Let me first admit that I have never seen a Werner Herzog film before. It seems that the more films I watch the more that appear that I have not seen, more directors yet to be discovered. Grizzly Man is an interesting combination of Herzog's director's eye and subject, Timothy Treadwell's vast amounts of footage.
The documentary focuses on the life and death of Treadwell. For those of you who don't know, Treadwell spent 13 summers living with the wild grizzly bears in a remote part of Alaska. During his last five years he took video cameras with him and shot somewhere in the vicinity of 100 hours of footage. The footage ranges from bear watching, to Treadwell giving speeches to the camera, to the acting out of scenes as if he was directing himself in a feature. The expeditions came to an abrupt end in the fall of 2003 when he and his girlfriend, Amie, are attacked, killed, and eaten by one of the bears he was so steadfast in defending.
Herzog deftly assembled this footage creating a narrative structure allowing the viewer to gain a glimpse into the man, the self styled celebrity. Blended in with the original footage are interviews with friends and family. We watch as these friends paint a picture of a loving man who was fiercely dedicated to what he was doing. We watch as Treadwell, himself, professes his love for these wild animals.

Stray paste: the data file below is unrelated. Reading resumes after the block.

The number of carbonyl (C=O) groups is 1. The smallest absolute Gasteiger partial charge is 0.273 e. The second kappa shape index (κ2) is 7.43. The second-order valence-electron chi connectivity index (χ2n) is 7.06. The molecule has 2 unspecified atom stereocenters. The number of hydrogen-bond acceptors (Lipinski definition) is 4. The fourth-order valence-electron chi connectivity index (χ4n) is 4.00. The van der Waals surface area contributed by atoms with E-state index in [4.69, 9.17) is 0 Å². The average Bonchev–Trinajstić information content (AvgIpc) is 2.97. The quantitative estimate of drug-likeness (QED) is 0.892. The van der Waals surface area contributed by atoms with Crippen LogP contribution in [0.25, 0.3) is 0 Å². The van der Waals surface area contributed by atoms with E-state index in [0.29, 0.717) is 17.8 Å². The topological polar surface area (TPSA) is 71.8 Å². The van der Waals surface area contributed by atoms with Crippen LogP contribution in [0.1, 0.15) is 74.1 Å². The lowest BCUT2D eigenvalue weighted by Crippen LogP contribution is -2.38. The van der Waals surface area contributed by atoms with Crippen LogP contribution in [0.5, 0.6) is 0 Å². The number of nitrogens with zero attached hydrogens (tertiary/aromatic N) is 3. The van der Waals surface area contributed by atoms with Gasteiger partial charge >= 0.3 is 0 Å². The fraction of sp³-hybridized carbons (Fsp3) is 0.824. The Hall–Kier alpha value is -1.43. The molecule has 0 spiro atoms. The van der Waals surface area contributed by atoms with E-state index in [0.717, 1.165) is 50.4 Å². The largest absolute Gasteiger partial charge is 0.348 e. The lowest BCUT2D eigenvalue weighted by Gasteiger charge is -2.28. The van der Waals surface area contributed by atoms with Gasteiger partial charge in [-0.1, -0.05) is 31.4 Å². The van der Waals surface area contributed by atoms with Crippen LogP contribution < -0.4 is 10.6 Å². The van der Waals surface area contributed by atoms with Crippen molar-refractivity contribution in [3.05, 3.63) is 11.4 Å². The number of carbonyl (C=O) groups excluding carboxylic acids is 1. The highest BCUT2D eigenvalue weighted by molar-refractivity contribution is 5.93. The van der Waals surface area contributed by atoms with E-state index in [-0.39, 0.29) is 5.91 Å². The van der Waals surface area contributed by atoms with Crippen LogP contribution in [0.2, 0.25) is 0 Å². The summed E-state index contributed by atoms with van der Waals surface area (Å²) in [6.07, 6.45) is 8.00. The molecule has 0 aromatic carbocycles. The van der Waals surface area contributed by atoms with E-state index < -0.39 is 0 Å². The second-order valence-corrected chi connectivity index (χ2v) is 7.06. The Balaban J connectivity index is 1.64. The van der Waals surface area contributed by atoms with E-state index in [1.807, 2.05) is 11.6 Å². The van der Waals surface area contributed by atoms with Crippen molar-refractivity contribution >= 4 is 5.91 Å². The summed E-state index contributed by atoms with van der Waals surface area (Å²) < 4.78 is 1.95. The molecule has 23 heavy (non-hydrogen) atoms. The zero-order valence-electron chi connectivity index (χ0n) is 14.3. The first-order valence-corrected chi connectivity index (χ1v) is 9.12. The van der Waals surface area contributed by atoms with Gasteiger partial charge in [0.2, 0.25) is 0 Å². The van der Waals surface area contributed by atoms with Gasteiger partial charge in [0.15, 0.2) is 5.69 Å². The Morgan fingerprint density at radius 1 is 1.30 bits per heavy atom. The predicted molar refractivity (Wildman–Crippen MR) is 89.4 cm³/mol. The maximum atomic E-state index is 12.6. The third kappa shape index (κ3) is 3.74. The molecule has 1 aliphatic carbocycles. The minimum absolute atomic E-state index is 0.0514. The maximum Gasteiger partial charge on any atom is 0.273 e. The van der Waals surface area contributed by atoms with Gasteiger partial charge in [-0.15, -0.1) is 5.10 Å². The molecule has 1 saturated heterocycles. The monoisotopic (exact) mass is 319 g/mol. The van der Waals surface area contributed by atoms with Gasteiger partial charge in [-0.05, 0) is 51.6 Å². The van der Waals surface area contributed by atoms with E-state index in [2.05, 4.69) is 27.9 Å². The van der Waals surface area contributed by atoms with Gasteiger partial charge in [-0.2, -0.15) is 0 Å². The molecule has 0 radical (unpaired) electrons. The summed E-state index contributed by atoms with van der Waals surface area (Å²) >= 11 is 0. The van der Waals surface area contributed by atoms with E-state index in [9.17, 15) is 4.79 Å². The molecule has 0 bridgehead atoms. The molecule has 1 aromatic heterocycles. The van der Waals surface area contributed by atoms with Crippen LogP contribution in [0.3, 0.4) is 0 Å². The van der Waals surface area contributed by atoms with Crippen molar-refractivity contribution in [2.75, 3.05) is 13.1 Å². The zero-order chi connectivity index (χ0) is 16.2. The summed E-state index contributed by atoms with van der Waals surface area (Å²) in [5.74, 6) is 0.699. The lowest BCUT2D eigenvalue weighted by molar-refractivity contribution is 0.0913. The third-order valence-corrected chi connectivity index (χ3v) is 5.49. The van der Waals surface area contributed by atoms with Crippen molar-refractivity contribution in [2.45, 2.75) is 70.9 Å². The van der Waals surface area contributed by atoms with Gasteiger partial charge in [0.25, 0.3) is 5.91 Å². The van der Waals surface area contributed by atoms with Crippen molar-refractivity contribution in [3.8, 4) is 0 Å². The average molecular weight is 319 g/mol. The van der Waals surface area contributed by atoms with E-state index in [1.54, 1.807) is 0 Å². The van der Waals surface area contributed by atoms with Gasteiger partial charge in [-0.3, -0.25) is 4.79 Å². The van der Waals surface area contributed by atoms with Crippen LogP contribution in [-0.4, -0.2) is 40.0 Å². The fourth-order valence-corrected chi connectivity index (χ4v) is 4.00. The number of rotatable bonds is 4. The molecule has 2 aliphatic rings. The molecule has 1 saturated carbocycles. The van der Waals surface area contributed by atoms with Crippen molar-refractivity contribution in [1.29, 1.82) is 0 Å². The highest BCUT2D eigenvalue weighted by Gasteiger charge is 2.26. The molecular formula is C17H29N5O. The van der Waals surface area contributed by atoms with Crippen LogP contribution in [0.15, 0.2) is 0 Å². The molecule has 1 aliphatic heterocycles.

He has names for all of them, he treats them almost as if they are people in bear suits. He crosses that line between the world of the humans and the world of the bears, and that may have led to his ultimate undoing. But this film isn't about romanticizing Treadwell's life or sentimentalizing the bears, nor is it about choosing sides. What it appears to be doing is just giving us an insight into a man who seems to be drowning in his own desire to become one with the bears.
The footage that Treadwell shot was amazing. I tend to think he was a bit more manic than logical, but watching him interact with the wildlife was mesmerizing. If nothing else, Timothy Treadwell is a charismatic screen presence. You can't help but watch the Prince Valiant haircut, listen to the phony accent and be drawn into his world. I cannot say that I agree with what he was doing, nor can I say that he was going about it the right way, but you have to admire his heart. He believed that he was doing good, acting as the defender of the bears.